GoaFest campaign: For the industry, by the industry

By , agencyfaqs!, Mumbai | In Advertising | February 26, 2008
Contract has won the GoaFest business and will soon release a campaign for it, which makes use of the ad industry's internal jokes to raise awareness

It's that & #BANNER1 & # time of the year again, when ad folk look forward to sun, sand and frolic. With GoaFest 2008 around the corner (April 3 to 5), its organisers, the Advertising Agencies Association of India and the Ad Club of Bombay, recently called for a pitch for the creative task of its upcoming campaign.

Competing in the pitch were JWT, Euro RSCG, Contract; Contract was finally selected.

The new campaign, created by Manish Bhatt and Raghu Bhat (both vice-presidents and executive creative directors at Contract), will be unrolled in a couple of days. "We received the brief to position the GoaFest as a bright celebration of advertising, which is what the festival is about in the first place," says Manish Bhatt in a chat with agencyfaqs!

GoaFest logo, in its early, raw stages
Contract's idea, therefore, was as informal as the fest. The agency has made use of the ad industry's internal jokes to raise awareness about the GoaFest. "People have started to forget that advertising is a fun business, so we will leverage on the non-serious aspect of it," says Raghu Bhat. This is also meant to be a signal to clients to be daring enough to buy more edgy stuff off an agency's creative shelf.

The final GoaFest logo
The theme of the campaign for Goafest 2008 is 'Advertising Comes to Goa'. The idea comes from the many quirks and insights associated with the industry, and the stories are told in a simple and witty manner set under the Goan sky. A total of six films, six press ads, posters, e-mailers and web banners form the main campaign, in addition to interactive initiatives.

A sample press ad for GoaFest.
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Each ad film will be a statement of a particular department in an ad agency and will leverage interesting insights. For instance, one film is a comment on art directors and their tendency to not read the copy in an ad. So, the ad has a man on a beach where a sign says 'Nude swimming strictly prohibited', but our guy, who is busy listening to his iPod, doesn't read the sign and starts stripping on the beach, even as the people around him look on in horror. The super reads, 'Art Directors Come to Goa'. Similarly, insights from each agency department - be it planning, client servicing or copy - will be the butt of the joke in each ad.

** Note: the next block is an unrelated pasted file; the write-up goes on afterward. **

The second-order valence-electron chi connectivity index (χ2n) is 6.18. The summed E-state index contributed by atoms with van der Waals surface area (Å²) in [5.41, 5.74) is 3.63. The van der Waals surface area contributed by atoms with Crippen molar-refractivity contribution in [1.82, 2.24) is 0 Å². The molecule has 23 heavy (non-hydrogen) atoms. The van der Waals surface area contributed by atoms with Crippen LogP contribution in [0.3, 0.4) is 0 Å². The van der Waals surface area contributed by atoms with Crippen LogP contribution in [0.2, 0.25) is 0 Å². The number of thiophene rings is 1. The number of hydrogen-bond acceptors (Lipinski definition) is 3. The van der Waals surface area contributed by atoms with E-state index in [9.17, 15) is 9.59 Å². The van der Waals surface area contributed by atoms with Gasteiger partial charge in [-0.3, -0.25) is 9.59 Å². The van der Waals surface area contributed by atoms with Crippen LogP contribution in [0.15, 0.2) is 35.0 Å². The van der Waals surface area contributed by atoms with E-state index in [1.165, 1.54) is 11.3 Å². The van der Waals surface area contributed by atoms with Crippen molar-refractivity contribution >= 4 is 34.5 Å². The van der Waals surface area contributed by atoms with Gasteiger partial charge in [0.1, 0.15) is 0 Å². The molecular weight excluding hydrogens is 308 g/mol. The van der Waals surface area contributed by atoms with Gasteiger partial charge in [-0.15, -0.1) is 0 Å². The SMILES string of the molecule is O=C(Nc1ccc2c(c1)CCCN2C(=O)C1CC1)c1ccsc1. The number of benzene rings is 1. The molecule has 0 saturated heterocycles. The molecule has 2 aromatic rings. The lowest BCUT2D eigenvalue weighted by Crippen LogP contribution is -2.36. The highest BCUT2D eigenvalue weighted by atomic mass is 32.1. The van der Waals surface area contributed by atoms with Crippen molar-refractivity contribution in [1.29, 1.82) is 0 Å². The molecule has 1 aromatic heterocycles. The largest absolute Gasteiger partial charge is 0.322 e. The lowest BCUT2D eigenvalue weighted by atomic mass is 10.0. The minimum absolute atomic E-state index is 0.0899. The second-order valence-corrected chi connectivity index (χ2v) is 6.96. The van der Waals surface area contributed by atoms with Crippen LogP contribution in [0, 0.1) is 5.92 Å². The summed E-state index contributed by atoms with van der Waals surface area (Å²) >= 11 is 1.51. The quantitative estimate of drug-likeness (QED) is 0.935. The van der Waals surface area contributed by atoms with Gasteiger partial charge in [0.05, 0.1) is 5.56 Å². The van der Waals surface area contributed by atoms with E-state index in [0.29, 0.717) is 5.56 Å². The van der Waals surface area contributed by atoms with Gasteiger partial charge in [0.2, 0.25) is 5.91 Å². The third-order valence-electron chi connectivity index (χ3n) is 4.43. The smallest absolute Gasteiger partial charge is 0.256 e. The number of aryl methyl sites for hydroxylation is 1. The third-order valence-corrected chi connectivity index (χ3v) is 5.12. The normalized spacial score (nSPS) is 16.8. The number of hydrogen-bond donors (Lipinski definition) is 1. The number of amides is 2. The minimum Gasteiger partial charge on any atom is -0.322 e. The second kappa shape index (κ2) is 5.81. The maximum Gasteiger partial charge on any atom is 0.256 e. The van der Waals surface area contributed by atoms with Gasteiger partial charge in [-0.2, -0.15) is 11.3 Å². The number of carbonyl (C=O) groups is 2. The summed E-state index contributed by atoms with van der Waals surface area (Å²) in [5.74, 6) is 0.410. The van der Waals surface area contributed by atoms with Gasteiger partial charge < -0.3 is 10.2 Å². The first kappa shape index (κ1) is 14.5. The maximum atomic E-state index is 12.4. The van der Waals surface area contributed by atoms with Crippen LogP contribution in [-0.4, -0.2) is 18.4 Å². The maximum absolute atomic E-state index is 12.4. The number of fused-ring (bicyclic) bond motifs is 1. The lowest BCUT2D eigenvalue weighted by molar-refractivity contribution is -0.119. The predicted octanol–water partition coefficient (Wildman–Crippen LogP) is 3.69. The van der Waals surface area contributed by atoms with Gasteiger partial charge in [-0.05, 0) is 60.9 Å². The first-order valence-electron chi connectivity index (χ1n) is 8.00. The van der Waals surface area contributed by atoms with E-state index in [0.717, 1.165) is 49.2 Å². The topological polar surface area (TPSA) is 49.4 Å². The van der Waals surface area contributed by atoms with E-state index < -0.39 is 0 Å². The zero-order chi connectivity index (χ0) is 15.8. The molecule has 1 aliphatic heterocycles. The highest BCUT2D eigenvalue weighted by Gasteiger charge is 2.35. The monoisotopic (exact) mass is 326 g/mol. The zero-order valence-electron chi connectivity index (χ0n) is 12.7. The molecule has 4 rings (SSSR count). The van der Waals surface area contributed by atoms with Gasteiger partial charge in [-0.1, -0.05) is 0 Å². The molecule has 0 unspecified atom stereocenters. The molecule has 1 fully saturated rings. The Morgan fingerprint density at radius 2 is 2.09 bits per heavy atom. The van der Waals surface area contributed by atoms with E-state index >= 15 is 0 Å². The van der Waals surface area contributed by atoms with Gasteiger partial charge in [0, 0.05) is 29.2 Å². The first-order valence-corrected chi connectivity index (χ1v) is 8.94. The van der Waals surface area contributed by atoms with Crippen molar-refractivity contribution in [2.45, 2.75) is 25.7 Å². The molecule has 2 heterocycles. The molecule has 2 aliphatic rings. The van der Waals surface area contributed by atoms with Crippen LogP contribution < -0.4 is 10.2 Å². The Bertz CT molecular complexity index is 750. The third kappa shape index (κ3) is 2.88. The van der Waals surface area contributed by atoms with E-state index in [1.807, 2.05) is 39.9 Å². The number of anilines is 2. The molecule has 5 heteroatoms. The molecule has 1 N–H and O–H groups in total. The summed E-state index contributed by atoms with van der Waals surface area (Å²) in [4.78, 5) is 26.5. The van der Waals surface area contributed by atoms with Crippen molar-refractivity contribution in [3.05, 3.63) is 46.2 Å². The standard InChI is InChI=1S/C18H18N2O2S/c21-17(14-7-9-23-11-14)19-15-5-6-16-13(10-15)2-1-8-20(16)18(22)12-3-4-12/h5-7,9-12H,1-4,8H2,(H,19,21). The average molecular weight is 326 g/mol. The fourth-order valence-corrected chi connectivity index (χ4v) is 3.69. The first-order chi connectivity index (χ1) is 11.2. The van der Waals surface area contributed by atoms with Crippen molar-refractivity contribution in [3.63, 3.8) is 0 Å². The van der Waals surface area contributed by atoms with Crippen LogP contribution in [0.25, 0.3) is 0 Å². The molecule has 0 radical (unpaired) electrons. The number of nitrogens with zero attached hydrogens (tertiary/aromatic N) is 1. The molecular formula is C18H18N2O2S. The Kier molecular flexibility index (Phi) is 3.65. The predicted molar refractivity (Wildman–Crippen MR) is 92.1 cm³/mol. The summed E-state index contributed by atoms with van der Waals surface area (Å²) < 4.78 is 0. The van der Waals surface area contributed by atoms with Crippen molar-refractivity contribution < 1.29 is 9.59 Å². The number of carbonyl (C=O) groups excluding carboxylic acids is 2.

The press ads comprise shots from television commercials as well as some original print work, which will be unleashed soon in mainline and business dailies.

Contract has designed and registered a special typeface for the GoaFest, which will be made accessible for download soon on the GoaFest site, free of cost. This typeface is a friendly, funny one - a collection of images relevant to Goa, to represent alphabets (for instance, an umbrella to represent 'T', or two dolphins jumping up in the air to form an 'S'). "We call this language 'Goaface', and it will be the official language of the festival," says Bhat. Everything at Goafest - the signages, merchandise and the logo - will bear this typeface.

The logo makes use of bright yellow (to signify sun and fun) and black (to stand out on the yellow). This colour scheme will be seen on the GoaFest website, too, which will soon be completely done up (earlier, the GoaFest colours were green and white). Free merchandise at the festival includes T-shirts, caps and bags, with personalised stickers to stick customised messages on them (or even the names of their owners, to enable better networking). A special stall will be put up where visitors can buy special T-shirts and have their favourite messages etched permanently on them.

The new campaign hopes to be a playground for jokes and back-slapping for one and all in the ad industry. Last year, Leo Burnett had done the campaign for the GoaFest, which showed bulbs instead of heads on people, implying that ideas are on their way to Goa. However, this campaign enjoyed less media presence than was expected - it ran only for a short period on select channels. This year, the plan is to air the TVCs on all the main news channels. In addition, virals will be promoted on Facebook, Orkut and YouTube.

The print ads are expected to break first, followed by the rest.